So far, you’ll be thinking “is this it?” but that’s where Splatoon pulls out its trump card. Each player is a human / squid hybrid and you can change between the two at will. Changing into a squid and diving into your own ink lets you travel around much faster and in secret; enemies cannot see you while you are in the ink save for the tell-tale ripple on the surface as you move around. As a squid you can even ride up walls if ink has been sprayed there, allowing you to do surprise drops on the other team or to access other parts of the map you couldn’t reach by foot. Diving into the ink also recharges your paint gun.
As you move around the map, stepping into a puddle of the enemy’s ink will slow you right down. You either have to jump out of it onto safe ground, or you have to spray the ground beneath you to change the ink colour. This positive / negative nature of standing in the differing colours of ink makes for some really fraught moments as you struggle through the gloopy enemy ink back to the safety of your own. More than a few times I got caught standing in enemy ink and in my panic to get out I sprayed my ink everywhere but where I needed it to be underneath me. Left with an empty ink tank, I was a sitting duck scrabbling to get out before a member of the other team saw me and took me out. It can get incredibly tense at times!
During matches the Gamepad will display a map of an area with all of your team mate locations. At any point you can tap on one of your team mates and you’ll go flying through the air to their location. It’s an amazing idea, beautifully animated and it really adds to your tactics. It also helps to avoid the lonely trudge back into the action if you find yourself getting sprayed by ink. If you get taken out by the rival team you’ll be whisked back to your base, so to be able to be sent whizzing back into the action straight away. On one occasion I had gone running off deep into enemy territory to cover their paint. My team mates had all hung back at base to cover the ground there. The rival team had swarmed on our base pretty much straight away, so with my team mates screaming for help I tapped the Gamepad to go flying back to where they were getting splattered with ink to join in the defence to help recover our base with our paint. Splatoon is full of great stories like this. There’s always at least one stand-out moment from each round and what dawned on me as I played was that normally the conversations in shooters soon dissolve into name-calling and threats but there was none of that during my time with the game. All the various calls and shouts from each team were always friendly and full of laughter which was great to hear.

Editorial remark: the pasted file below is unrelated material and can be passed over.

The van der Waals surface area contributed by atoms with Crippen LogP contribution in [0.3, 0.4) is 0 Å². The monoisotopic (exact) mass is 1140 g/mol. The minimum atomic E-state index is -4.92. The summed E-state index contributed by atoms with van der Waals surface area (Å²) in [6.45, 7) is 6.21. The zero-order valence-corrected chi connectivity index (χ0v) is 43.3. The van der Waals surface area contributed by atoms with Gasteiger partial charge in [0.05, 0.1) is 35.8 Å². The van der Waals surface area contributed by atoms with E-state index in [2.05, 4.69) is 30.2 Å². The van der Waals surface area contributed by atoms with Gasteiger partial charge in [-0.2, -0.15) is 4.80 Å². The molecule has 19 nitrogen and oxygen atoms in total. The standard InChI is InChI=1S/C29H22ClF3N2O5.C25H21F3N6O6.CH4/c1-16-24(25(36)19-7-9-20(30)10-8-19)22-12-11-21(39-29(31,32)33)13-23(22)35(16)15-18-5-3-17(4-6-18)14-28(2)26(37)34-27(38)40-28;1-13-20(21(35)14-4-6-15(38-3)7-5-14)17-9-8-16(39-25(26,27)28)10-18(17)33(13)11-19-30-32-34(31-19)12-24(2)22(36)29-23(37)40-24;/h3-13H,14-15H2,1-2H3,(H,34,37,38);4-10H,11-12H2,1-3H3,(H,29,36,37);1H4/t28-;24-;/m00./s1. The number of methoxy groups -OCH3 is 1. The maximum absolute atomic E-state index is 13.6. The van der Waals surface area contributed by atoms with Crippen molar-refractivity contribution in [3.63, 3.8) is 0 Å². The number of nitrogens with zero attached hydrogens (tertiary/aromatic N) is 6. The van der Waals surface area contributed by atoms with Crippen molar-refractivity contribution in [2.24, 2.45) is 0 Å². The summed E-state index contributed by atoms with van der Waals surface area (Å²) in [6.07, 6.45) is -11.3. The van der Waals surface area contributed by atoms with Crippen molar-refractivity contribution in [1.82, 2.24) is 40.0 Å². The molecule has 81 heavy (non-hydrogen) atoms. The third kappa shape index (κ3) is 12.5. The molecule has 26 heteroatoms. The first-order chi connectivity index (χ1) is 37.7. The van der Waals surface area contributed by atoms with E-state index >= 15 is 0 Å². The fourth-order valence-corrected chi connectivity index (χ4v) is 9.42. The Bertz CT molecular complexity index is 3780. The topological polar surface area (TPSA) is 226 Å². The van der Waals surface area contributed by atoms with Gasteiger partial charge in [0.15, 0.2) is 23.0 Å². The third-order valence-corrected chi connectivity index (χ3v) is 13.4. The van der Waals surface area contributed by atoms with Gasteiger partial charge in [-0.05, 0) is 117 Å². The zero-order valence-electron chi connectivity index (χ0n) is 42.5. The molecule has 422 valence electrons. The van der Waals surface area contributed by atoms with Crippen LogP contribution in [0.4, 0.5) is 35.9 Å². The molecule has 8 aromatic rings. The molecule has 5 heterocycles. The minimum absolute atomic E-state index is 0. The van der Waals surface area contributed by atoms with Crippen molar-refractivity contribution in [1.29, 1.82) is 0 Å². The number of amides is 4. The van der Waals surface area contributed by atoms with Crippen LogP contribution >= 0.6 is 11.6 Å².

Splatoon also offers you some extra weapons; one is the paint grenade that you have access to at any time, as long as you have enough ink available. Lob one of those into the distance and a big blob of paint will explode covering everything in the surrounding area. The second weapon, a bazooka, becomes available for a limited time as the amount of territory you’ve covered reaches a certain level. When you have access to it, you click down the right analogue stick to fire the bazooka at will for about ten seconds. The bazooka does not affect your ink reserves so you can wheel off as many shots as possible in the small time you have, sending great whirlwinds of paint spiralling off to the edges of the map. It looks incredible and can really help to turn the tide of the round. This brings me to the paint itself. It is beautifully realised and looks incredible. They’ve absolutely nailed the fluid properties of the paint and if you take a moment to pause and actually look at the intricacies of your artwork you’ll see dribs, drabs and dollops of paint everywhere. It’s incredibly life-like, as is the way your character slowly gets covered in paint as the round progresses.
I came away from playing Splatoon having had a lot of fun. I was lucky enough to spend a good hour or so playing it and would have happily carried on playing all afternoon if I was able, but the event was drawing to an end. At the moment the game is an online only affair, although there are plans for local multiplayer but details about this have yet to be announced. As things stand Splatoon should jump right to the top of your wish list. Everyone bemoans the lack of new ideas from Nintendo; “It’s always Mario!” they cry! Well, here’s a brand new franchise that is excellent fun, presents a fresh new spin on the online shooter, and most importantly gives younger players the chance to experience a genre that has long been unavailable (well, for those whose parents actually take notice of the ratings system anyway) to them due to the subject matter. It deserves all the praise and support possible to make sure it sells well for Nintendo. I for one love it and have already pre-ordered it, and I would urge you all to do the same.
With thanks to Nintendo UK for inviting me to the event.
Categories: Previews, Wii U